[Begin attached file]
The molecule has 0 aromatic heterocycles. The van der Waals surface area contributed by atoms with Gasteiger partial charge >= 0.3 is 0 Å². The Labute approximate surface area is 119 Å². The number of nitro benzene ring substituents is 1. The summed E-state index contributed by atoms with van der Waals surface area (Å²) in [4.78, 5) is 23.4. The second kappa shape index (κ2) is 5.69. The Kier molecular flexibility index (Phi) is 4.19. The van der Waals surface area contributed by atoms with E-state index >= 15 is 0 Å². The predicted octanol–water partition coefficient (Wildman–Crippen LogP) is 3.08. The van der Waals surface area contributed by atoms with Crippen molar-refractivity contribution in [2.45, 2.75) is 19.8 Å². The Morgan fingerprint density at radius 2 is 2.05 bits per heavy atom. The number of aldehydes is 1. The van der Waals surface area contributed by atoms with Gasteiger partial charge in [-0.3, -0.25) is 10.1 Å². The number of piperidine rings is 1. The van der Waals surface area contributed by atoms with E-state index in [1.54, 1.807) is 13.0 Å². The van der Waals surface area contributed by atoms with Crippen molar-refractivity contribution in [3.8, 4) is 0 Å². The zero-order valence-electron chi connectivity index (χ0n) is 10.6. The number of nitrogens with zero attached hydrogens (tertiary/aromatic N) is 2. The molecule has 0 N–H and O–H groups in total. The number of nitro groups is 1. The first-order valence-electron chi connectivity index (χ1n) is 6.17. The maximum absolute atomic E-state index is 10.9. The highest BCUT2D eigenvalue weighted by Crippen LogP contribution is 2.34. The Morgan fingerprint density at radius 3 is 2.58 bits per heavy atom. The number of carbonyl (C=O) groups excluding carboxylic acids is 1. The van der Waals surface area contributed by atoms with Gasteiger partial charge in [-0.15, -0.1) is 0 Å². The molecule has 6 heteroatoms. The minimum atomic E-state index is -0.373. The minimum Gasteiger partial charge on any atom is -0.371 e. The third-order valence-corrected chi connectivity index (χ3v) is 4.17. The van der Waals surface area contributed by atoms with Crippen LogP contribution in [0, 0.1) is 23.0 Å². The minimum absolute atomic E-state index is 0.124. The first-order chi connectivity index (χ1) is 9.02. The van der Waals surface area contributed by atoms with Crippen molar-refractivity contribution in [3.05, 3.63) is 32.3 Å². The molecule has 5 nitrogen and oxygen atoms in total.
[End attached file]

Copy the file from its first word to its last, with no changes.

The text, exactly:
The molecule has 0 aromatic heterocycles. The van der Waals surface area contributed by atoms with Gasteiger partial charge >= 0.3 is 0 Å². The Labute approximate surface area is 119 Å². The number of nitro benzene ring substituents is 1. The summed E-state index contributed by atoms with van der Waals surface area (Å²) in [4.78, 5) is 23.4. The second kappa shape index (κ2) is 5.69. The Kier molecular flexibility index (Phi) is 4.19. The van der Waals surface area contributed by atoms with E-state index >= 15 is 0 Å². The predicted octanol–water partition coefficient (Wildman–Crippen LogP) is 3.08. The van der Waals surface area contributed by atoms with Crippen molar-refractivity contribution in [2.45, 2.75) is 19.8 Å². The Morgan fingerprint density at radius 2 is 2.05 bits per heavy atom. The number of aldehydes is 1. The van der Waals surface area contributed by atoms with Gasteiger partial charge in [-0.3, -0.25) is 10.1 Å². The number of piperidine rings is 1. The van der Waals surface area contributed by atoms with E-state index in [1.54, 1.807) is 13.0 Å². The van der Waals surface area contributed by atoms with Crippen molar-refractivity contribution in [3.8, 4) is 0 Å². The zero-order valence-electron chi connectivity index (χ0n) is 10.6. The number of nitrogens with zero attached hydrogens (tertiary/aromatic N) is 2. The molecule has 0 N–H and O–H groups in total. The number of nitro groups is 1. The first-order valence-electron chi connectivity index (χ1n) is 6.17. The maximum absolute atomic E-state index is 10.9. The highest BCUT2D eigenvalue weighted by Crippen LogP contribution is 2.34. The Morgan fingerprint density at radius 3 is 2.58 bits per heavy atom. The number of carbonyl (C=O) groups excluding carboxylic acids is 1. The van der Waals surface area contributed by atoms with Gasteiger partial charge in [-0.15, -0.1) is 0 Å². The molecule has 6 heteroatoms. The minimum atomic E-state index is -0.373. The minimum Gasteiger partial charge on any atom is -0.371 e. The third-order valence-corrected chi connectivity index (χ3v) is 4.17. The van der Waals surface area contributed by atoms with Crippen LogP contribution in [0, 0.1) is 23.0 Å². The minimum absolute atomic E-state index is 0.124. The first-order chi connectivity index (χ1) is 9.02. The van der Waals surface area contributed by atoms with Crippen molar-refractivity contribution in [3.05, 3.63) is 32.3 Å². The molecule has 5 nitrogen and oxygen atoms in total.